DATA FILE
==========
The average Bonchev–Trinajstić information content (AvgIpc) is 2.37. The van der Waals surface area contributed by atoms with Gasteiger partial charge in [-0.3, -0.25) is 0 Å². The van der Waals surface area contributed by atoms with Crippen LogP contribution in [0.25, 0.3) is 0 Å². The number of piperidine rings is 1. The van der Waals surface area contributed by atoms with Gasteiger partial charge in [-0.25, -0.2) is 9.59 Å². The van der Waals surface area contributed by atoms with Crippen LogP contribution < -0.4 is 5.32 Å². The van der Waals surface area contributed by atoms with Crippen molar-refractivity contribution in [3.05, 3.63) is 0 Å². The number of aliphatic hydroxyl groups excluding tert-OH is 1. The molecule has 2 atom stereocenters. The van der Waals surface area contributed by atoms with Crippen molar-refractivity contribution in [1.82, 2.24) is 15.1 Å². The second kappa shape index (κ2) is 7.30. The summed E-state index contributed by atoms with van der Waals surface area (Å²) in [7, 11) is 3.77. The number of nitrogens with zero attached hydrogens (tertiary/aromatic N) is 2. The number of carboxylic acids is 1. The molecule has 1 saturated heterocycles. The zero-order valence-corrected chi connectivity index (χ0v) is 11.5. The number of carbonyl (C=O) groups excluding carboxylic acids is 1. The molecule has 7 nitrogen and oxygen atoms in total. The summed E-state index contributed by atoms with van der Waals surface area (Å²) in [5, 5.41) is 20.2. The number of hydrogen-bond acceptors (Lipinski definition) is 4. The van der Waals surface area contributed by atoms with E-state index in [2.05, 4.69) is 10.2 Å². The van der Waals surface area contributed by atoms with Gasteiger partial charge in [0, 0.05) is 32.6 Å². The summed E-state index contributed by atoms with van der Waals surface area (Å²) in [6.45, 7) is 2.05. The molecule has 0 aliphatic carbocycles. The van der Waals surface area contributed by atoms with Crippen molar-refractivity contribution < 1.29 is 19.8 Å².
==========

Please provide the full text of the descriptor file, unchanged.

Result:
The average Bonchev–Trinajstić information content (AvgIpc) is 2.37. The van der Waals surface area contributed by atoms with Gasteiger partial charge in [-0.3, -0.25) is 0 Å². The van der Waals surface area contributed by atoms with Crippen LogP contribution in [0.25, 0.3) is 0 Å². The number of piperidine rings is 1. The van der Waals surface area contributed by atoms with Gasteiger partial charge in [-0.25, -0.2) is 9.59 Å². The van der Waals surface area contributed by atoms with Crippen LogP contribution < -0.4 is 5.32 Å². The van der Waals surface area contributed by atoms with Crippen molar-refractivity contribution in [3.05, 3.63) is 0 Å². The number of aliphatic hydroxyl groups excluding tert-OH is 1. The molecule has 2 atom stereocenters. The van der Waals surface area contributed by atoms with Crippen molar-refractivity contribution in [1.82, 2.24) is 15.1 Å². The second kappa shape index (κ2) is 7.30. The summed E-state index contributed by atoms with van der Waals surface area (Å²) in [7, 11) is 3.77. The number of nitrogens with zero attached hydrogens (tertiary/aromatic N) is 2. The number of carboxylic acids is 1. The molecule has 1 saturated heterocycles. The zero-order valence-corrected chi connectivity index (χ0v) is 11.5. The number of carbonyl (C=O) groups excluding carboxylic acids is 1. The molecule has 7 nitrogen and oxygen atoms in total. The summed E-state index contributed by atoms with van der Waals surface area (Å²) in [5, 5.41) is 20.2. The number of hydrogen-bond acceptors (Lipinski definition) is 4. The van der Waals surface area contributed by atoms with E-state index in [2.05, 4.69) is 10.2 Å². The van der Waals surface area contributed by atoms with Gasteiger partial charge in [0, 0.05) is 32.6 Å². The summed E-state index contributed by atoms with van der Waals surface area (Å²) in [6.45, 7) is 2.05. The molecule has 0 aliphatic carbocycles. The van der Waals surface area contributed by atoms with Crippen molar-refractivity contribution < 1.29 is 19.8 Å².